The pursuit of holiness must be anchored in God’s grace otherwise it is doomed to failure.

To some, the pursuit of holiness sounds like legalism and manmade rules.  To others, an emphasis on grace seems to open the door to irresponsible sinful behavior based on the notion that God’s unconditional love means we are free to sin as we please.  Grace and the personal discipline required to pursue holiness, however are not opposed to one another.  In fact, they go hand in hand.  An understanding of how grace and personal, vigorous effort work together is essential for a lifelong pursuit of holiness.

Every time the great Charles Spurgeon preached he prayed, “God be merciful to me a sinner.”

Your worst days are never so bad that you’re beyond the reach of God’s grace.  And your best days are never so good that you’re beyond the need of God’s grace.

When you set yourself to seriously pursue holiness, you will begin to realize what an awful sinner you are.  And if you are not firmly rooted in the gospel, and have not learned to preach it to yourself everyday, you will soon become discouraged and will slack off in your pursuit of holiness.

We are saved by faith alone, but the faith that saves is never alone…it is always accompanied by works.  Martin Luther

A Christian is a radically changed person the moment he trusts Christ.  This doesn’t mean we become “saints” in practice overnight.  It does mean we are a new creation, a new principle of life has been planted within us by the Holy Spirit.

There are thousands of professing Christians who think they have been justified, who think their sins are forgiven and that they are on their way to heaven, who show no evidence of the regenerating work of the Holy Spirit in their lives.

In justification we rely on what Christ did for us on the cross.  In sanctification we rely on Christ to work in us by His Holy Spirit.  In justification as well as regeneration God acts alone.  In sanctification He works in us but elicits our response to cooperate with Him.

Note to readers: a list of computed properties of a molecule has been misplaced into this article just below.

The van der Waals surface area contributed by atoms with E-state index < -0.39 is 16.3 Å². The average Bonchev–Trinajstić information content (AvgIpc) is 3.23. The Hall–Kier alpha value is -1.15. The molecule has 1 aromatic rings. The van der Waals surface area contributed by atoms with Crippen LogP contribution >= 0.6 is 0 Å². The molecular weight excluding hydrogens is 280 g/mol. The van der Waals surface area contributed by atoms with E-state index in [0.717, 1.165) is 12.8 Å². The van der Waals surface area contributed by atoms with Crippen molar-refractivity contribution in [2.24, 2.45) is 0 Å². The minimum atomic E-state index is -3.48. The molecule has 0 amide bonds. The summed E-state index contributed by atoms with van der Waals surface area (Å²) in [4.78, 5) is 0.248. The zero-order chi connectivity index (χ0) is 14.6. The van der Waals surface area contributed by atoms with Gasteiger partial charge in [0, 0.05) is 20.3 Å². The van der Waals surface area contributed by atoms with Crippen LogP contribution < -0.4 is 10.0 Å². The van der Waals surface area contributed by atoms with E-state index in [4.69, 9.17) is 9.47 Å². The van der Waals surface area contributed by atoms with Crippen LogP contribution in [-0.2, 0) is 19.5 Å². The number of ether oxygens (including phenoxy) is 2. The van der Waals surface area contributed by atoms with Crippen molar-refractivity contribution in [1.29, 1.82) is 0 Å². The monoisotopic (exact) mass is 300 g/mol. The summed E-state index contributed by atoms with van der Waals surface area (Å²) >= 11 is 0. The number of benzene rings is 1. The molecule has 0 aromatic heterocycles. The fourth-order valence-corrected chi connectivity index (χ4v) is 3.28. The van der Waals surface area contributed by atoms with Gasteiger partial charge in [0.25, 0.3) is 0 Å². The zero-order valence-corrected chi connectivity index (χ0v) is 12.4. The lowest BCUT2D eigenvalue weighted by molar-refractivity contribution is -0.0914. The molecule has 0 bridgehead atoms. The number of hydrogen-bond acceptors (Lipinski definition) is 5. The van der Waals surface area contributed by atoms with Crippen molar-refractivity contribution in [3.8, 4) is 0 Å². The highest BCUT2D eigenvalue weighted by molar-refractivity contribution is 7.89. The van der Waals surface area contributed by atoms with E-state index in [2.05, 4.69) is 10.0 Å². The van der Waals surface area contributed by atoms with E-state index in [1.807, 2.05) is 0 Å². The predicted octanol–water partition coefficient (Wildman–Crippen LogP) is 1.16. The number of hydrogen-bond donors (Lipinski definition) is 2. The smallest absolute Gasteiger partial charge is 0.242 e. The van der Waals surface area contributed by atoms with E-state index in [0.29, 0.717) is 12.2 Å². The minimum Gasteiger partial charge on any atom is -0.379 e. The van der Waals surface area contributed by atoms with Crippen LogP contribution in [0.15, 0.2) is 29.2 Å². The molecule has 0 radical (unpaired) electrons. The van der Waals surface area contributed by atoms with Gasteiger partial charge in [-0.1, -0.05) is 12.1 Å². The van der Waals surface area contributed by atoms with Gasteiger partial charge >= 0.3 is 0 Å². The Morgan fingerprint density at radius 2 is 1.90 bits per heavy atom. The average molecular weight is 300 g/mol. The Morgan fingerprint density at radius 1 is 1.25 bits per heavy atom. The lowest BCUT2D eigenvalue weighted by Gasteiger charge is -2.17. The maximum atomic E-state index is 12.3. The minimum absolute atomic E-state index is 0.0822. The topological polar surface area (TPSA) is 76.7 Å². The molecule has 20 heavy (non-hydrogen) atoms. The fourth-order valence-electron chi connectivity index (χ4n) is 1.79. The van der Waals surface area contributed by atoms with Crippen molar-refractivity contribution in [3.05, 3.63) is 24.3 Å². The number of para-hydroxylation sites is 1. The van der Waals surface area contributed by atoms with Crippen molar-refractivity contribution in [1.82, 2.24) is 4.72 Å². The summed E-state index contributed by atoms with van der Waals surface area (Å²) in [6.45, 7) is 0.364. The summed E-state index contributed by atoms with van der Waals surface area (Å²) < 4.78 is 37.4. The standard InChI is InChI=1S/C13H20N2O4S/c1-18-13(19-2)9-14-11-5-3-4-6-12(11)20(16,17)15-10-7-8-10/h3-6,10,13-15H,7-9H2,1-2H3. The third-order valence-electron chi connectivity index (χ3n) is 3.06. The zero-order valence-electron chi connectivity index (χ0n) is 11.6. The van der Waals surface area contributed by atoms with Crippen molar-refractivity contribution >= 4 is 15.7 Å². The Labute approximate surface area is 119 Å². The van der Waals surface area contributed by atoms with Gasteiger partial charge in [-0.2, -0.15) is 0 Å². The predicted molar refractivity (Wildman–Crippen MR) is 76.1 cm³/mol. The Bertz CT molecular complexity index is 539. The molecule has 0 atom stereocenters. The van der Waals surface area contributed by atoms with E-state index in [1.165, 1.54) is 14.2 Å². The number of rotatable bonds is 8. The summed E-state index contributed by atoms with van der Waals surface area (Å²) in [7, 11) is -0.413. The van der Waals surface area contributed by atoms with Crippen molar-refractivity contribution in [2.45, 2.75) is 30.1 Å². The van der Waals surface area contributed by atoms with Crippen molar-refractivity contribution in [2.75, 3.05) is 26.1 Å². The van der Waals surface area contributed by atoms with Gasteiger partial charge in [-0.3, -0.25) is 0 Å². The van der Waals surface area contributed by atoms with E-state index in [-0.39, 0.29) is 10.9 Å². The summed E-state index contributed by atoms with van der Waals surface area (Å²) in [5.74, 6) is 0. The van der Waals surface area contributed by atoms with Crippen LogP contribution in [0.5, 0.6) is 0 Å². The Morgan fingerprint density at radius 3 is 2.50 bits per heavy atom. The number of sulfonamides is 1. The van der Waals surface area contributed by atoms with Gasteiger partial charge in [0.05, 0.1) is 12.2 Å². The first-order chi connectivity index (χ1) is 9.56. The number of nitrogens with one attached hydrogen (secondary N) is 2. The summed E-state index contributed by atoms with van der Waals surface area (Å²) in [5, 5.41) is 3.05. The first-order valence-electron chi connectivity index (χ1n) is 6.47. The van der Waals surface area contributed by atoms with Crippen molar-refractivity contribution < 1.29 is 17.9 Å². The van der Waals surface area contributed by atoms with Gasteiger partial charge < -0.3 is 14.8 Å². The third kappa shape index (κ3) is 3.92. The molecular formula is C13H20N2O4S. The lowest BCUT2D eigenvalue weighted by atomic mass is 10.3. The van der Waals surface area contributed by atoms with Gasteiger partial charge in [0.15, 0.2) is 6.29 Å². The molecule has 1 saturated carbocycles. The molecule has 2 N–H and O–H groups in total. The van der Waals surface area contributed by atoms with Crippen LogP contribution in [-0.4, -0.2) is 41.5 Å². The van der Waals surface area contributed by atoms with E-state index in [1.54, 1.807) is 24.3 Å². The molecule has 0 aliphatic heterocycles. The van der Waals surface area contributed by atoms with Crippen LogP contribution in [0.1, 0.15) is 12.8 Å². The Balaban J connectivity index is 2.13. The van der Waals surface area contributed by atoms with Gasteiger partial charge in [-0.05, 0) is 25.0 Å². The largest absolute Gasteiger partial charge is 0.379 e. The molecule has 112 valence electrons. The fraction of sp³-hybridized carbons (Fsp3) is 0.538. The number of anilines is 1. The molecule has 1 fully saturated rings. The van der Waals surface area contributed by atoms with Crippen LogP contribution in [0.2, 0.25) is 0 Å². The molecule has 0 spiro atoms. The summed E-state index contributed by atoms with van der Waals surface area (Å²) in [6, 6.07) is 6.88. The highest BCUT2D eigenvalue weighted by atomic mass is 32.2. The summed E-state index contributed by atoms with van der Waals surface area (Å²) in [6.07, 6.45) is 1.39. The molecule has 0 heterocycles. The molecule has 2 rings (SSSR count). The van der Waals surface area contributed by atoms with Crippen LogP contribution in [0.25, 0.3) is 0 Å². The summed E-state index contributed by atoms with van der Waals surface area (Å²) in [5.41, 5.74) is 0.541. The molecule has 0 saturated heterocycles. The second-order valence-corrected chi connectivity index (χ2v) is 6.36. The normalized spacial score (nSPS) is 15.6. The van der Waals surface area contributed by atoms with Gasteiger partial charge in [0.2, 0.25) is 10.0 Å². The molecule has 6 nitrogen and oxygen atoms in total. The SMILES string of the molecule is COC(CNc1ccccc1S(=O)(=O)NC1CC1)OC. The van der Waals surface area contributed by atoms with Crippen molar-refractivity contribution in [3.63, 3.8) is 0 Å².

The level of our obedience is most often determined by the behavior standard of other Christians around us.

Sin has a tendency to exert an ever increasing power on us if it is not resisted on every occasion.

If we are going to make progress in the pursuit of holiness, we must aim to live according to the precepts of the scripture—not according to the culture, not even the Christian culture around us.

There is no such thing as neutral on the continuum of influence.

We cannot effectively pursue holiness without the word of God stored up in our minds where it can be used by the Holy Spirit.

Our tendency seems to be to equate knowledge of the truth, and even agreement with it, with obedience to it.

The Bible was not given just to increase our knowledge but to guide our behavior.

The more naturally disciplined person tends toward self-righteousness and wonders why everyone else can’t be as successful in self-control as he is.  But all that person has done is exchanged one sin for another.  The problem of impure thoughts, for example, is exchanged for pride and self-righteousness.

There is a fine line between using grace as an excuse for sin and grace as a remedy for sin.

In the area of Christian liberty our goal should be how safe can I be instead of how daring can I be.